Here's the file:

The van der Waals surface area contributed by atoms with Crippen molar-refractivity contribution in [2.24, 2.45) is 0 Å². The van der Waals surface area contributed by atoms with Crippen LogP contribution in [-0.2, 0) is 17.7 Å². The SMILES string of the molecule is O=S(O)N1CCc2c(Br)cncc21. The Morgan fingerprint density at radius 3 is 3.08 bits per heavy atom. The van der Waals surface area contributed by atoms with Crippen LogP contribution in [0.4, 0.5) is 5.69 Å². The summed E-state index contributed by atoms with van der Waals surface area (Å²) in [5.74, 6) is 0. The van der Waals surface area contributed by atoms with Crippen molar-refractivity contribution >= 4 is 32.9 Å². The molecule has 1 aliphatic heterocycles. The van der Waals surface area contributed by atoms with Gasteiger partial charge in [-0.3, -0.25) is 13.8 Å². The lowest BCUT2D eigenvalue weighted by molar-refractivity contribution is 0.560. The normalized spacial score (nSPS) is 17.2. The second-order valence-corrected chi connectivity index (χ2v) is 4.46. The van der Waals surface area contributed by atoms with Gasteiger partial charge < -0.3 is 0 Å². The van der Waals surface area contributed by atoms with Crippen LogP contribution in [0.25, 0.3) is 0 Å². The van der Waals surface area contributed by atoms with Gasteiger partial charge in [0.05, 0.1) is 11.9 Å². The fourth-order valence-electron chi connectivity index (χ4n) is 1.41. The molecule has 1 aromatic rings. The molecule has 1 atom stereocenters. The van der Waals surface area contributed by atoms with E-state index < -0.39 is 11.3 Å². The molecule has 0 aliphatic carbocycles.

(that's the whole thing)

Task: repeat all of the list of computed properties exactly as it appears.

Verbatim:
The van der Waals surface area contributed by atoms with Crippen molar-refractivity contribution in [2.24, 2.45) is 0 Å². The van der Waals surface area contributed by atoms with Crippen LogP contribution in [-0.2, 0) is 17.7 Å². The SMILES string of the molecule is O=S(O)N1CCc2c(Br)cncc21. The Morgan fingerprint density at radius 3 is 3.08 bits per heavy atom. The van der Waals surface area contributed by atoms with Crippen LogP contribution in [0.4, 0.5) is 5.69 Å². The summed E-state index contributed by atoms with van der Waals surface area (Å²) in [5.74, 6) is 0. The van der Waals surface area contributed by atoms with Crippen molar-refractivity contribution >= 4 is 32.9 Å². The molecule has 1 aliphatic heterocycles. The van der Waals surface area contributed by atoms with Gasteiger partial charge in [-0.3, -0.25) is 13.8 Å². The lowest BCUT2D eigenvalue weighted by molar-refractivity contribution is 0.560. The normalized spacial score (nSPS) is 17.2. The second-order valence-corrected chi connectivity index (χ2v) is 4.46. The van der Waals surface area contributed by atoms with Gasteiger partial charge < -0.3 is 0 Å². The van der Waals surface area contributed by atoms with Crippen LogP contribution in [0.25, 0.3) is 0 Å². The van der Waals surface area contributed by atoms with Gasteiger partial charge in [0.05, 0.1) is 11.9 Å². The fourth-order valence-electron chi connectivity index (χ4n) is 1.41. The molecule has 1 aromatic rings. The molecule has 1 atom stereocenters. The van der Waals surface area contributed by atoms with E-state index < -0.39 is 11.3 Å². The molecule has 0 aliphatic carbocycles.